Time to start scoring TDs

The New York Jets will be coming to Heinz Field for a Sunday game matching two of the four teams in the AFC that currently have won at least nine games, and as Coach Mike Tomlin said during his Tuesday news conference, "That's what you wish for this time of year. It's good to be in significant games. That means that you have done what you needed to do to this point."

One season after missing the playoffs, the Steelers have done what they needed to do to climb back into the thick of the playoff chase, and the NFL is certain to release some scenarios later in the week that will describe what must happen for them to clinch a spot officially.

But there also are things teams need to do to be able to make deep runs into the playoffs and get themselves into those games that end with trophy presentations.

One of those things unquestionably is scoring offensive touchdowns, and right now that has become an issue for the 10-3 Steelers.

In the past three games, the Steelers offense has scored two touchdowns – one of those came on the opening possession of the game in Buffalo and the other came in the fourth quarter in Baltimore but only after the defense presented the ball at the Ravens' 9-yard line. Against the Bengals, who arrived here with a defense ranked No. 28 in the NFL in points allowed – they scored none.

"We want to score touchdowns," said Tomlin. "In the recent past we haven't done as well as we would like. There are a myriad of reasons, and usually they're centered around execution."

That really is the confounding part of this, because it's not as though the Steelers offense has been inept in those three games. The unit has put up 1,068 net yards of offense, converted 48 percent on third downs, averaged 21 first downs in each of the games and possessed the ball for an average of 38 minutes per game, and they committed a total of only two turnovers.

But still no touchdowns, and Tomlin wasn't interested in offering any excuses, especially when it came to the possible impact of the injuries to the tight end position.

"I am not going to blame anything," said Tomlin. "If we want to employ three tight ends, and we only have two of them suited, we can tell No. 79 (Trai Essex) to report as eligible and go about our business. We are not executing in that area to our liking because we are not executing in that area to our liking."

Tomlin may not be interested in blaming anything, but there would seem to be a couple of obvious culprits: penalties and sacks. Both of those things are damaging to an offensive unit on the field while having minimal impact on the stat sheet.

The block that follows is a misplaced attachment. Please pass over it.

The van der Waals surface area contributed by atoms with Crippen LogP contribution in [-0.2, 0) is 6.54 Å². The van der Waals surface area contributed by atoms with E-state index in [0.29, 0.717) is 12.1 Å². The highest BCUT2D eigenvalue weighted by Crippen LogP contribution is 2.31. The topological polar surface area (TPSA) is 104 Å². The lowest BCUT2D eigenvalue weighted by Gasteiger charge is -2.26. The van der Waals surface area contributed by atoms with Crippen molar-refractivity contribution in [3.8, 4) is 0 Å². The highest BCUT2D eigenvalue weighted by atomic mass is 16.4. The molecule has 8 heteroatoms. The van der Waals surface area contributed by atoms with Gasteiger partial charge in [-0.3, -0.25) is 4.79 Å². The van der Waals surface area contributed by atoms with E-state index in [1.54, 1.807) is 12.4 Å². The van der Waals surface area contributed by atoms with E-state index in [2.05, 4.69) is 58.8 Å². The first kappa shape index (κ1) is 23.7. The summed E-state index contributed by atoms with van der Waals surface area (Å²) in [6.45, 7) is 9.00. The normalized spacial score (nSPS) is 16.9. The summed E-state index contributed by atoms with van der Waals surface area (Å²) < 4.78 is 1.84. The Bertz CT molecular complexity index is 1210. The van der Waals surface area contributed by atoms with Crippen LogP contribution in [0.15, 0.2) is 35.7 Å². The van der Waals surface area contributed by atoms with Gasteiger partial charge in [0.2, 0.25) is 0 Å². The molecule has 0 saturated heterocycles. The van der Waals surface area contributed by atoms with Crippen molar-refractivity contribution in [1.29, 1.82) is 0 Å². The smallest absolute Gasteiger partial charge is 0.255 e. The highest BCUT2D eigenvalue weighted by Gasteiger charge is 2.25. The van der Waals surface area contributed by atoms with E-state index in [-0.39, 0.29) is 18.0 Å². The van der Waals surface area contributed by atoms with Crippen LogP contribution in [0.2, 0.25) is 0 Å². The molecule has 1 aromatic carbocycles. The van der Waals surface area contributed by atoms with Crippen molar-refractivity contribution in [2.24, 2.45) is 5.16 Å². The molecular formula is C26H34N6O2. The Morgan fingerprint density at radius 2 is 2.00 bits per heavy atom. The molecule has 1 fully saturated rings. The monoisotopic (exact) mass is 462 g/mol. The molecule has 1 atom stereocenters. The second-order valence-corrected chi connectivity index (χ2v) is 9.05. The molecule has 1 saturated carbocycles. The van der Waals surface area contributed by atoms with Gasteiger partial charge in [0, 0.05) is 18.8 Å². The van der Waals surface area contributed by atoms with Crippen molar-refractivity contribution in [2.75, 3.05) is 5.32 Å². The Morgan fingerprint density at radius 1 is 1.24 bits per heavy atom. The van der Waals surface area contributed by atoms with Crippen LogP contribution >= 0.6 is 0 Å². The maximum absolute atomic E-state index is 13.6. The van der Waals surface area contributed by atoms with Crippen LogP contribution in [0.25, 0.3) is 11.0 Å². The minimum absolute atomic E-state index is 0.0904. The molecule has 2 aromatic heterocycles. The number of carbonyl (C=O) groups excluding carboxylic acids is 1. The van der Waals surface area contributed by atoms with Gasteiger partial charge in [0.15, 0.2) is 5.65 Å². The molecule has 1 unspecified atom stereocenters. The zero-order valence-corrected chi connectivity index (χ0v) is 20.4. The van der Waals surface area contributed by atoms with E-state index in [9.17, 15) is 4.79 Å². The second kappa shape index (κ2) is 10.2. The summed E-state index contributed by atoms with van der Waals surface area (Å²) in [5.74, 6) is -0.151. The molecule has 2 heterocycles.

In the last three games, the Steelers have committed 13 offensive holding penalties and allowed Ben Roethlisberger to be sacked 12 times. As has been well-documented, the pass protection issue is shared by the entire unit, and there are times when Roethlisberger holds onto the ball instead of throwing it away. But there are more times when Roethlisberger's holding of the ball leads to big plays for the offense, and lately it seems there have been even more of those than normal.

Penalties, though, are another matter entirely.

"We've been holding, and we need to stop. We need to cut down on holding," said Tomlin. "No question holding occurs just about on every snap in the National Football League. I think anybody in this industry will acknowledge that, and so what we need to do is cut down on the actions that are triggering the flags. Those actions are grabbing and restricting the jersey coming away from the body, and so forth. We need to do a better job. We need to do a more detailed job of playing technical."

TOMLIN'S INJURY UPDATE: "Flozell Adams continues to deal with his ankle sprain. He might be limited in the early portions of the week. He was able to play in the (Bengals) game, probably not to the level he'd like, but he should be better this week. Bryant McFadden continues to deal with a hamstring injury, but of course he was able to play, at less than 100 percent but that can be said about anyone in the NFL at this time of the year. Troy is still dealing with his situation, and we'll follow the same protocol in terms of not letting him practice in the early part of the week. Aaron Smith has started lifting. We're still optimistic about him possibly joining us at some point. We like the progress. Anthony Madison has a knee contusion, and he should be fine. Keyaron Fox hyperextended his left elbow. He didn't miss any action in the (Bengals) game, but that created a lot of discomfort. He should be fine. Heath Miller worked out this morning and passed his post-concussion test. He has absolutely no symptoms, and he's a full-go for practice on Wednesday, and we anticipate having him back in the fold."

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